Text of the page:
If a picture’s worth 1,000 words, what’s a moving picture worth? Blog World 2009 speaker Cali Lewis of GeekBrief.tv posed that question at the convention yesterday, and it really made me think…
The answer depends on the quality of the video, right?
I’m on a mission to improve the quality of my videos (not just for the blog, but for home/travel videos too), so I sought out the sessions on video yesterday and took copious notes.
Tip 1: Write a script
When it comes to video, material trumps production quality, but watch any random 10 videos on YouTube, and what do most of them have in common? According to Sara and Lee O’Donnell, the couple behind Average Betty, the most popular short-form food entertainment web series online, most of them weren’t made with a script.
It doesn’t have to be fancy — even a few notes scribbled on index cards — but working from an outline or script can really make your videos stand out.
Tip 2: Choosing the right camcorder
“Buy a camera with the biggest lens, best glass and best sensor you can afford,” says Cali. Of course, that’s more for professional setups. Serious home movie makers and beginning web videographers might take a look at the Kodak Zi8 (about $180). Not only does it shoot in 1080p high definition video, but it’s image stabilized (less shaky in your hands) and has an external microphone jack (more on that later), too.
If you’re willing to spend more, both Cali and the O’Donnells mentioned the $550 Canon VIXIA HF200 HD Flash Memory Camcorder. It can do everything the Kodak Zi8 can do, does it better and does more.
For help choosing a camcorder, check out camcorderinfo.com.
Tip 3: Use an external microphone
Poor audio can ruin even the highest quality videos, and the microphones built into most small camcorders just aren’t very good. They struggle to capture clear voices more than a few feet away from them, and they tend to pick up too much background noise outside.
If you’re serious about your videos, external microphones can help. They range in price from small $9 lapel mics to the $250 Sennheiser MKE 300. Radio Shack carries a few different microphones, and it pays to be able to see them in person, since sometimes the hardest part of choosing a mic is figuring out where it’s going to be in relation to the camcorder.
And if you’re considering lapel mics, don’t forget to consider the length of the cable.
Tip 4: White balance
Do your videos have a yellow, red or blue tint to them? Poor white balance is a top beginner’s boo boo. Read through your camcorder’s manual for tips on correcting white balance. Some camcorders have settings to compensate for it, or you may be able correct it with software in your video editing program.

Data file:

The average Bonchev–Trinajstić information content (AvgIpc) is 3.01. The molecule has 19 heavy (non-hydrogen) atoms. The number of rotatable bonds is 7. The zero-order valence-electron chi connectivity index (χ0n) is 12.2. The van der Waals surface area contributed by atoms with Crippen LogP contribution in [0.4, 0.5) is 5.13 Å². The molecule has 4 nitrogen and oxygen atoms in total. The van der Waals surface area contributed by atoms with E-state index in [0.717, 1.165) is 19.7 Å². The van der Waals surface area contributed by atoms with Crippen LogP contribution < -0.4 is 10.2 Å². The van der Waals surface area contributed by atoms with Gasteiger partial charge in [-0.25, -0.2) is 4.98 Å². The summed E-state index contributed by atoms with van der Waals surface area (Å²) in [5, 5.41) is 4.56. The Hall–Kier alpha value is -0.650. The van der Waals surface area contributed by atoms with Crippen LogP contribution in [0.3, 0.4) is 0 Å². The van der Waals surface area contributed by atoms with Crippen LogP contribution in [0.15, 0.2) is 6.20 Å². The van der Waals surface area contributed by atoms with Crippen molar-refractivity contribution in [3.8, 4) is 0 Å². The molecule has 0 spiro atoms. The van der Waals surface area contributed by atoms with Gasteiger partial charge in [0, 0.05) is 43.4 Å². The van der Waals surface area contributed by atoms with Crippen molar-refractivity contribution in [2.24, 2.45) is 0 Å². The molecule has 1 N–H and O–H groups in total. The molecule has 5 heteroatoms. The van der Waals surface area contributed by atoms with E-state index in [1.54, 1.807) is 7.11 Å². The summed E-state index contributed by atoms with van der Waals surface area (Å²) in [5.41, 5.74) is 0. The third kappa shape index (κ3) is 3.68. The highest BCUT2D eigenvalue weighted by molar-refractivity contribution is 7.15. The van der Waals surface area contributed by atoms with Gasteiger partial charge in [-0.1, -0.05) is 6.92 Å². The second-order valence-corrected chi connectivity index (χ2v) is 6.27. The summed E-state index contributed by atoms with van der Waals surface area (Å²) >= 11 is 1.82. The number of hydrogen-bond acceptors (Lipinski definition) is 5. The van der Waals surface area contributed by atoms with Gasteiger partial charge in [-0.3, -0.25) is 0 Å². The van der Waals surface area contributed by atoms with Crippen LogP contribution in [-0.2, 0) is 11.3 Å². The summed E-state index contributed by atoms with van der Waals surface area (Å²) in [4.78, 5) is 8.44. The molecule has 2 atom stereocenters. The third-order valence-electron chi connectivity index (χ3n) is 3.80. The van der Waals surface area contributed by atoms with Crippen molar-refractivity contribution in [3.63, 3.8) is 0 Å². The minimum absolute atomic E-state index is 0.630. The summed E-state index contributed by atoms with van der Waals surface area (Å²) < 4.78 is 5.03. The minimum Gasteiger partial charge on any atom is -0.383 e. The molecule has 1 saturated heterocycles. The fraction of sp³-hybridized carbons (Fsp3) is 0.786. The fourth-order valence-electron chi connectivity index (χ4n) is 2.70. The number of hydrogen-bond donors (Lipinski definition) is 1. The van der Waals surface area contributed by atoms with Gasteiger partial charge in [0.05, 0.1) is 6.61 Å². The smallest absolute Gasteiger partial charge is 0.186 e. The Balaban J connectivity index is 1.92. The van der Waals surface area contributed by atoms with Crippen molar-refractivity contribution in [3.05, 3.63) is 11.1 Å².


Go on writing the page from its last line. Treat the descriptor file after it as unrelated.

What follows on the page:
Tip 5: A tripod
Rock steady, girl! One of the easiest ways to take better videos is with a tripod. I use them a lot, even with my still cameras. While I also use full-size tripods, my favorite’s the small $20 Joby. It’s portable enough to carry in a purse and versatile thanks to its bendy legs.
Tip 6: Lighting
The experts agreed: Lighting’s the toughest part of the video (and still photography) equation. Cameras and camcorders like LOTS of light, and they despise harsh shadows. Consider the color (aka temperature) of your lights (I like daylight bulbs versus warm/soft light bulbs) as well as your placement. The easiest way to reduce shadows is by using more than one source of light (you can also reflect light with white surfaces like walls). Open the drapes, turn on the overhead light, and use a small desk lamp to bathe your subject in light.
Tip 7: Software
After you film your footage, you may want to cut out the boring bits, add fancy titles and spice it up with a soundtrack. For those things you’ll need a video editing appliation.
Beginner-friendly Apple iMovie gets lots of love for its ease of use and advanced features, but it’s only available for Mac. If you’re a Windows user, check out $90 Adobe Premiere Elements or the free Windows Movie Maker (quite limited, but it’s free).
And once you’re ready to move up from iMovie, look into the powerful $199 Final Cut Express. It can handle an almost limitless number of audio and video tracks, create broadcast TV-caliber titles and won’t crash as much as the other programs if you’re working with hours of footage.
Tip 8: Encode in h.264
This one’s just a quick suggestion, but there are different ways to encode video files for upload to services like YouTube and Vimeo (the service I use; I like the pretty colors). The experts yesterday recommended h.264, an option that most video editing applications support. It creates high quality web videos in very small files.
Happy Sunday, ladies. I hope you found this interesting. I’m saving it in the Beauty Tips category because people do a lot of beautiful things with their home videos, and these tips can apply to way more than just videos for blogs.
Your friendly neighborhood beauty addict,